It’s unlikely that there will be enough density – at least on the Davis end – to justify some kind of light rail – Google “tram train” – service on the Corridor, even though it could take people mere steps away from trains at the Davis Depot. If that’s not enough of a problem by itself, there will likely be opposition because of the complications with surface vehicle traffic or expensive-avoidance of going underneath at least four streets in Davis. It could, however, continue as a tram all the way to 1st St. and to the edge of the UCD campus. Also without the parallel tram-train the fast bike route would be safer and less complicated, and there could be some development along the wider stretches of the ROW in town (I realize that many hundreds of housing units were projected in a study, but I bet that that’s based on the idea of not such a wide bike path and that it’s also conceived to have lots of car parking designed to balance out the positive environmental effects of the Alternative Transportation.)

    A better alternative – to start, with a high-capacity bus service – would be from the innovation center, down 25A to the 113 with one dedicated service to the Memorial Union via Russell and another to the Davis Depot via 80, Richards and 1st St. The latter would be synchronized with all Capitol Corridor services.

    Still on a steep learning curve about some local particularities: I take it that Yolo County itself doesn’t gain any significant development fees or other substantial benefits from this development which it could invest in infrastructure around the County, including incorporated areas? If that was the case, I assume that this might be called the Yolo County Innovation Center.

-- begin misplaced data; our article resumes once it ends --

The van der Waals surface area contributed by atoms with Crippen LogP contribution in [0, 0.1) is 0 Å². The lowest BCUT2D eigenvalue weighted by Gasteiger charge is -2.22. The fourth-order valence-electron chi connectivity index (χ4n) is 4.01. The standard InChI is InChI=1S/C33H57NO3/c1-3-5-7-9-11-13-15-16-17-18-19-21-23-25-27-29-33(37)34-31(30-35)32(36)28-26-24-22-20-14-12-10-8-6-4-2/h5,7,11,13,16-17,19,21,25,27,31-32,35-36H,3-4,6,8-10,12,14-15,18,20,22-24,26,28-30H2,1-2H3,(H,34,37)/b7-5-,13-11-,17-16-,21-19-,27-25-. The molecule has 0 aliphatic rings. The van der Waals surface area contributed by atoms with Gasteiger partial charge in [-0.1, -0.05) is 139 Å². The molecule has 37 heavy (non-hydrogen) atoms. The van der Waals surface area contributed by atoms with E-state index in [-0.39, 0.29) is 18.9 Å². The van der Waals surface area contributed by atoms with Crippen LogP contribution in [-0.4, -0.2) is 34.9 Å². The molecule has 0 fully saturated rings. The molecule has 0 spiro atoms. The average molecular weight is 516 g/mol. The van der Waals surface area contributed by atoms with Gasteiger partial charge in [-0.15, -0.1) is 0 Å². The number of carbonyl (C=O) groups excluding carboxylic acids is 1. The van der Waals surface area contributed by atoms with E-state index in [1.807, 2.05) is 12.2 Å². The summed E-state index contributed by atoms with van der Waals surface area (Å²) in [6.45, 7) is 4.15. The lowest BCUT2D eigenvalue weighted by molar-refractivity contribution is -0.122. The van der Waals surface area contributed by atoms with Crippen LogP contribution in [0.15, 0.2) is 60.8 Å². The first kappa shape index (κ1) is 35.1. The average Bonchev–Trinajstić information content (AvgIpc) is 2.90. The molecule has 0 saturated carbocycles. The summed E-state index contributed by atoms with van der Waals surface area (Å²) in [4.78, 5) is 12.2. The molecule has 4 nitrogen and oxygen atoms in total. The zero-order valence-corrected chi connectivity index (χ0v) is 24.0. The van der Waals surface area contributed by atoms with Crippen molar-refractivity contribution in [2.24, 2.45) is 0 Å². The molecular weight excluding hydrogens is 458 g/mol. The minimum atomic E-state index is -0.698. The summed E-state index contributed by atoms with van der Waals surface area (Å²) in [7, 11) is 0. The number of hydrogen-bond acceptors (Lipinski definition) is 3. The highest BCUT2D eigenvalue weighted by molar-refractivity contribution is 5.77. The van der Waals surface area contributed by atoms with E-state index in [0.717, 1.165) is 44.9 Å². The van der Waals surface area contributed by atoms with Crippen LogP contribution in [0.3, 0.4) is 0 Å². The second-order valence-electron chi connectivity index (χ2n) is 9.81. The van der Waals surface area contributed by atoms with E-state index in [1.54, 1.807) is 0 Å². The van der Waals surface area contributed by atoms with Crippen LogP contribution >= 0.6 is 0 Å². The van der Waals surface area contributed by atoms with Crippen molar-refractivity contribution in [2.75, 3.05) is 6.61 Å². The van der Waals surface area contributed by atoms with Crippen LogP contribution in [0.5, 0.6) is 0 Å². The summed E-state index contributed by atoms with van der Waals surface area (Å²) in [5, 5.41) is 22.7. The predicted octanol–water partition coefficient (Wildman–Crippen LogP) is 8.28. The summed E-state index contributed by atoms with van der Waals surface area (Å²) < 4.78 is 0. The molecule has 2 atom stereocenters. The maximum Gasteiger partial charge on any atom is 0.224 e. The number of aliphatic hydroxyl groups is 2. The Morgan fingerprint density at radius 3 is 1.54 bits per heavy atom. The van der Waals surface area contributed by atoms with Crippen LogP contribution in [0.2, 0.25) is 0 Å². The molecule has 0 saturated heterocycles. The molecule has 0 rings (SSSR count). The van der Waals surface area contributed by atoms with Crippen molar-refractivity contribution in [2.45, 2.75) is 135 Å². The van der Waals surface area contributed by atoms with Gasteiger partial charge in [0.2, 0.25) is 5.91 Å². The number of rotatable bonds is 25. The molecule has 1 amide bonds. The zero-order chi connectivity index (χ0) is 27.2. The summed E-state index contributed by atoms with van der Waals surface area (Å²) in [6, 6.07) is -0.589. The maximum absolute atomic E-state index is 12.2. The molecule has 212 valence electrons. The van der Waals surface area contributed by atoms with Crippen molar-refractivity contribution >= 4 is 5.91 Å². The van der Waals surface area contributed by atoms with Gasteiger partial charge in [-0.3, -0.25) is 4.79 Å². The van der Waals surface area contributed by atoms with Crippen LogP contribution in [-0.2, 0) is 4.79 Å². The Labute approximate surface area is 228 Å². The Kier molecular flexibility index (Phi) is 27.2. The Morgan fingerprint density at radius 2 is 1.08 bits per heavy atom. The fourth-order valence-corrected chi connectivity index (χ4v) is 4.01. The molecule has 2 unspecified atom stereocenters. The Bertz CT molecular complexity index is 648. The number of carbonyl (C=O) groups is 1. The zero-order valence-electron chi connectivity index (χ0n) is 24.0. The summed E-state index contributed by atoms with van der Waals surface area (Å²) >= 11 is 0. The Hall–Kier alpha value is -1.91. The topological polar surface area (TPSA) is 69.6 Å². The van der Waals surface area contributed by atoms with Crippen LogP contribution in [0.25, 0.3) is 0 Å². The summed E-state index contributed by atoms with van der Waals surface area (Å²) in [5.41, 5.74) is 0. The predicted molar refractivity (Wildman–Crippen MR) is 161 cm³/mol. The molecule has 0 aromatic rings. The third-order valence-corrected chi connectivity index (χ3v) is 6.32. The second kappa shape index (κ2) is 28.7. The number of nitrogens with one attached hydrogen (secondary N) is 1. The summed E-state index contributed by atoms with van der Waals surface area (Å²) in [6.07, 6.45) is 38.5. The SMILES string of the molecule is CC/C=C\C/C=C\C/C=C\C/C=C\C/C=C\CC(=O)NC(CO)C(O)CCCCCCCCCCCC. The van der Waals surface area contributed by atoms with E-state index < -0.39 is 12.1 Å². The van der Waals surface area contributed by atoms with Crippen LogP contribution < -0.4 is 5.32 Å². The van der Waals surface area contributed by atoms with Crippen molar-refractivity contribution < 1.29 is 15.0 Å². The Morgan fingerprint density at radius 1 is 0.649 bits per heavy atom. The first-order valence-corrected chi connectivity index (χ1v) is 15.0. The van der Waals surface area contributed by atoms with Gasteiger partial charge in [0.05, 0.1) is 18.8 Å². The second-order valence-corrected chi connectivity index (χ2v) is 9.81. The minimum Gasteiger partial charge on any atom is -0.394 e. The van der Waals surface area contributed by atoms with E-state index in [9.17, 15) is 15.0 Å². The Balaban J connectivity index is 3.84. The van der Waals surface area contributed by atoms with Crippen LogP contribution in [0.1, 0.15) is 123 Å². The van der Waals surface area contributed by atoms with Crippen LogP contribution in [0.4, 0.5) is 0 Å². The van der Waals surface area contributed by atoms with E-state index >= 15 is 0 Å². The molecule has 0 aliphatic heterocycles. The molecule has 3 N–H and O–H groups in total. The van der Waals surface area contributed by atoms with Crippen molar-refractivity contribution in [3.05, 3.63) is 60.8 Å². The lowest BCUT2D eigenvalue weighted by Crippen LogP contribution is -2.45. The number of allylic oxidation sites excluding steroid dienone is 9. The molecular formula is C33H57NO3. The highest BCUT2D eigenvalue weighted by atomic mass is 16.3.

1. Don Shor

      Is there any requirement from Yolo County or SACOG for regional transit improvements in conjunction with large new developments?


      With an e-easily-achievable 25 mph pace the trip from the innovation center to Downtown Davis would take about 20 minutes.

      I seriously doubt many people would take any form of transit from the Woodland center to Davis. They’ll drive. It’s faster, takes them exactly where they want to go, and there won’t be significant congestion.

      I take it that Yolo County itself doesn’t gain any significant development fees or other substantial benefits from this development which it could invest in infrastructure around the County…

      Yolo County is broke and getting broker. Transportation infrastructure isn’t on their ‘to do’ list.

      I sense that you moved here from a much less car-centric region. All of the transportation changes you’ve suggested are very unlikely to occur. There is a great deal of difficulty planning transportation between the cities of Yolo County, along with Dixon in Solano County, because of lack of demand. It’s easier and faster and arguably cheaper to drive.